UNAIDS, chair of the H6 partnership (six United Nations bodies working on health-related issues) and the African Union have pledged to enhance their collaboration to eliminate sexual and gender-based violence, prevent HIV, and protect women's health and rights in humanitarian settings.
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International Women's Day is a day to celebrate the towering achievements and immense strengths of women and girls everywhere. But it is also a day to reflect on continuing challenges and to agree on joint action to further advance gender equality and the empowerment of women.
International Women's Day is a day to reflect on the need for every woman and girl to lead lives of dignity, equality and respect. The theme of this year's day is: "Women in the Changing World of Work: Planet 50-50 by 2030".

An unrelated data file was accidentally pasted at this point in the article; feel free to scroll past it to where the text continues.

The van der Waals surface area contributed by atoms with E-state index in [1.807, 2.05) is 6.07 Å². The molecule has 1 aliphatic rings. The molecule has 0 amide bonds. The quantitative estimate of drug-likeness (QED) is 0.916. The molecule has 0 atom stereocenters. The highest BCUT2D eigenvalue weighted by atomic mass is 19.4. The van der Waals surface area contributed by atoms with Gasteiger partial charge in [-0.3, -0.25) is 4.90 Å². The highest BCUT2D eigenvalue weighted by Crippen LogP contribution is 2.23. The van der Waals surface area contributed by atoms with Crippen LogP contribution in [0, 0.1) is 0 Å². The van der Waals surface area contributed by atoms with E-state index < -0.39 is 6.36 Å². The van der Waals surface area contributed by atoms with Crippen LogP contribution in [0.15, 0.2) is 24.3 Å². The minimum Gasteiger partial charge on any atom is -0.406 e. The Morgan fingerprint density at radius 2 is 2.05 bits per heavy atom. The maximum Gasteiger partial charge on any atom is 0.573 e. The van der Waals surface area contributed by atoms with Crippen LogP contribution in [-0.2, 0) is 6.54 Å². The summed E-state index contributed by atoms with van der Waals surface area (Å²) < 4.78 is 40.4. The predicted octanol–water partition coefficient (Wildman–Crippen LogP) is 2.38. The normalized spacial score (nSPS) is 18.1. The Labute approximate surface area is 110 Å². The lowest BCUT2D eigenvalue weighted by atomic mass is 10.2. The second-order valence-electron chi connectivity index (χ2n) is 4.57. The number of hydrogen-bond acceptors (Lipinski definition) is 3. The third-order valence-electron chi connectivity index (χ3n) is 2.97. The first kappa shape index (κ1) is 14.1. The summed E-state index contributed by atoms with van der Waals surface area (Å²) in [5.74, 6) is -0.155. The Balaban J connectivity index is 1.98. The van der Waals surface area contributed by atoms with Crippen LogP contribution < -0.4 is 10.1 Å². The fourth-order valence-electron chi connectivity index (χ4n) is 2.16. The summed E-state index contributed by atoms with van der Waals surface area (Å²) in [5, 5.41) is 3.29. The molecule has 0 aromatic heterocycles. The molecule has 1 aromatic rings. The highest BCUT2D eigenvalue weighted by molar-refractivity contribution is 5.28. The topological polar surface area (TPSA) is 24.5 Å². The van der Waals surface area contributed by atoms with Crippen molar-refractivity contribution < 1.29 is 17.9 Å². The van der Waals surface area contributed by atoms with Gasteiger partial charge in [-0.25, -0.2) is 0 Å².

In 2012, 43,600 women globally were murdered at the hands of their intimate partner or another family member. That's 119 women, on average, killed every single day or one woman murdered every 12 minutes. These figures are harrowing and sobering in equal measure.
Human trafficking is a parasitic crime that feeds on vulnerability, thrives in times of uncertainty and profits from inaction. While the international community struggles with what UN Secretary-General Ban Ki-moon has called the biggest refugee and migration crisis since World War Two, human traffickers and migrant smugglers are taking advantage of misery to turn a profit.
Executive Director of the UN Office on Drugs and Crime (UNODC) calls for human traffickers and migrant smugglers to be stopped as part of overall response to refugee crisis.
In every field of human endeavour - science, law, politics, and many others - women have made incredible contributions. Across the globe, however, the daily story of millions of women and young girls is too often not one of success, attainment and accomplishments; instead, it is a frightening story of alarming discrimination, economic disparity and appalling violence, including sexual violence.